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Title: Tamoanchan  
Author: World Heritage Encyclopedia
Language: English
Subject: Itzpapalotl, Tzitzimitl, Aztlán, Heaven, Garden of Eden
Collection: Conceptions of Heaven, Locations in Aztec Mythology, Locations in Mesoamerican Mythology
Publisher: World Heritage Encyclopedia


Tamoanchan is a mythical location of origin known to the Mesoamerican cultures of the central Mexican region in the Late Postclassic period. In the mythological traditions and creation accounts of Late Postclassic peoples such as the Aztec, Tamoanchan was conceived as a paradise where the gods created the first of the present human race out of sacrificed blood and ground human bones which had been stolen from the Underworld of Mictlan.[1]


  • Name 1
  • Depiction in codices 2
  • Historic, earthly location 3
  • See also 4
  • Notes 5
  • References 6


According to a figurative etymology in the Florentine Codex of Sahagún (bk. 10, ch. 29, para. 14), "Tamoanchan probably means "We go down to our home".[2] The word tamoanchan does not actually come from the Nahuatl languages, but is instead demonstrated to have its roots in Mayan etymology, with a meaning which could be glossed as "place of the misty sky", or similar. Descriptions of Tamoanchan appearing in the Florentine Codex indicate that the Postclassic Nahuas thought of it being located in the humid lowlands region of the Gulf Coast of Mexico, inhabited by the Huastec Maya people.[3]

Depiction in codices

When depicted in Aztec codices Tamoanchan is frequently associated with the trecena 1 Calli in the Aztec calendar. This is "trecena 15 in the Borbonicus and Tonalamatl Aubin".[4] The deity Itzpapalotl, one of the main tzitzimime figures ("star demons"), commonly presides over this trecena, and by extension Tamoanchan is often considered as part of her dominion.[5]


Garibay, Angel María : Poesía nahuatl. México : UNAM, 1964-1968. 3 vols [cited by volume and page]


  1. ^ Mesoamerican mythologies and creation myths in general suppose that there had been worlds previous to this one, which the gods had made and destroyed. The number of such previous worlds varies from tradition to tradition; a common conception among Late Postclassic central Mexican peoples held that there had been four rounds of creation previous to the current one. See Miller and Taube (1993, pp.68–71).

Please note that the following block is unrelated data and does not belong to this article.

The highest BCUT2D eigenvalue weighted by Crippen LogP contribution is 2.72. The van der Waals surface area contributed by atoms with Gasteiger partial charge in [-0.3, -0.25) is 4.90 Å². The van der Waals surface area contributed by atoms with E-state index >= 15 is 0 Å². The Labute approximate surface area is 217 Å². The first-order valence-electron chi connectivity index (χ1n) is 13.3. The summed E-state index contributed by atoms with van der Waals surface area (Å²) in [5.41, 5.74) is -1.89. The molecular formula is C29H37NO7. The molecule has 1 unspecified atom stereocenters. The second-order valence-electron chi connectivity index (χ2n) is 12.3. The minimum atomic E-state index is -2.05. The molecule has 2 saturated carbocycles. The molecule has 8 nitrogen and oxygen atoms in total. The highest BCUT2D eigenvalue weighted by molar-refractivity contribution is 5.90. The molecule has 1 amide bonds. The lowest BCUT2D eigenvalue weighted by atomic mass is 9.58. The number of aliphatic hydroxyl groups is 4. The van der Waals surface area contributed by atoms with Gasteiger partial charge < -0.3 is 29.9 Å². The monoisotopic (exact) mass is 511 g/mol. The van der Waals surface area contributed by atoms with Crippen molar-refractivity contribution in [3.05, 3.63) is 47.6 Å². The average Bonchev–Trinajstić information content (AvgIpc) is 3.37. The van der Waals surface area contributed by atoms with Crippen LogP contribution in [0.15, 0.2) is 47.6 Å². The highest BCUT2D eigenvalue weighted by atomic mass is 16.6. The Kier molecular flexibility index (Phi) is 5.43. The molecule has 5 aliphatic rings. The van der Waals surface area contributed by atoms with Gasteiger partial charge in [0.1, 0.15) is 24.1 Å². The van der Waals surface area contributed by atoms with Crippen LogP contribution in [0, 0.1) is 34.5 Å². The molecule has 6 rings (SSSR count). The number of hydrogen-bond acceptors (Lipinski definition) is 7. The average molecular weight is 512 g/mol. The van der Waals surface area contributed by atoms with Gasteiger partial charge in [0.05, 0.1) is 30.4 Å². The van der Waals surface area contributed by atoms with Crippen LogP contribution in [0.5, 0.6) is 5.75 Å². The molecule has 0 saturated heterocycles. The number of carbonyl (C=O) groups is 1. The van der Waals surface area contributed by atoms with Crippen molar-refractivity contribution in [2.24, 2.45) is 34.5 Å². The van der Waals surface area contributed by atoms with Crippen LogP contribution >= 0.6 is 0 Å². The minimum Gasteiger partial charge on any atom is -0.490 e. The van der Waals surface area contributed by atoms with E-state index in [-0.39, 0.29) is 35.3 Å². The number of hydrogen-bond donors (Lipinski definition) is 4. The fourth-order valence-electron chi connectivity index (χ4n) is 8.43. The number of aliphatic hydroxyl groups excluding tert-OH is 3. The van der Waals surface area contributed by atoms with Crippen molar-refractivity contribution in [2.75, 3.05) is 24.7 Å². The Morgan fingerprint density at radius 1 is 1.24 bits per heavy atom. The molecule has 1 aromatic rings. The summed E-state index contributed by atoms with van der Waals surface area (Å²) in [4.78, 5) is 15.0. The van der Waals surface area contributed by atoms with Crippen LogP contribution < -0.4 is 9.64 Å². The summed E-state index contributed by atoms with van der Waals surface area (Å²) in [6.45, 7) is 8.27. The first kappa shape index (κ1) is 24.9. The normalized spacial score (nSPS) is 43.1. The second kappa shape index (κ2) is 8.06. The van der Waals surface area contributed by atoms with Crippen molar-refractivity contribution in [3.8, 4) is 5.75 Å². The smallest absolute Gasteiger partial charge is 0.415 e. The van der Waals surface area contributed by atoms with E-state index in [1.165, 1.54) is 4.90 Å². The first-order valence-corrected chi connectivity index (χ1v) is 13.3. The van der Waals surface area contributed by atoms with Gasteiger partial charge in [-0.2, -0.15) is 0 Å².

2. ^ López Austin (1997, p.283 [18]); see also Ibid., p.54.
  3. ^ Miller and Taube (1993, p.160)
  4. ^ Boone (2007, p.269 n.7:58)
  5. ^ See Miller and Taube (1993, pp.100,160).
  6. ^ Alfredo López Austin (transl. by Ortiz de Montellano) : Tamoanchan, Tlalocan. University Press of Colorado, 1997. p. 113, Fig. 12k
  7. ^ Alfredo López Austin (transl. by Ortiz de Montellano) : Tamoanchan, Tlalocan. University Press of Colorado, 1997. p. 116
  8. ^ López Austin (1997, p.53)
  9. ^ Historia de los mexicanos por sus pinturas. In :- A. Ma. Garibay K. (ed.) : Teogonía e historia de los mexicanos. México : Editorial Porrúa, 1965. p. 106
  10. ^ Quotation from López Austin (1997, p.54), who cites Chimalpahin's Memorial breve acerca de la fundación de la ciudad de Culhuacan.
  11. ^ See López Austin (1997, p.55). See also Ibid., at p.283 [17].


See also

The third was the site where "the learned men, ... Tlaltecuin, and Xuchicahuaca, ... invented new sacred books, the count of destiny, the book of years, and the book of dreams."[11]

The second of these was "a fountain ... in which they saw a goddess and which they called chalchiuhmatlalatl ("blue-green waters of chalchihuite ...") on a small hill next to Iztactepetl and Popocatepetl. ... Tamoanchan Chalchiuhmomozco was so sacred that no one could defecate there. The settlers had to travel four leagues to relieve themselves at a place called Cuitlatepec, or Cuitlatetelco, but, since they were great magicians, they flew there."[10] [Likewise for the Otomi, "Mayonikha is so sacred that no one can defecate" thereat.]

The first of these was where the first man and woman of the new re-peoplement were created (by Ehecatl), the "new Tamoanchan cave in the Province of Cuernavaca, actually Cuauhnahuac".[9]

three Tamoanchans located on earth:
1) the Tamoanchan in Cuauhnahuac;
2) Tamoanchan Chalchiuhmomozco mentioned by Chimalpahin Cuauhtlehuanitzin (... where Chalco Amaquemecan was later established); and
3) the Tamoanchan ... mentioned in Sahagún's work."[8]

Besides the mythical Tamoanchan, Mexican historian and scholar of Mesoamerican belief systems Alfredo López Austin identifies several sacred sites that were historical localities associated with Tamoanchan. According to López Austin these were:

Historic, earthly location

Thus, helical rotations in two opposite directions would appear to be indicated. [7]) such that "their diagonal position ... indicates the internal helicoidal movement."[6]

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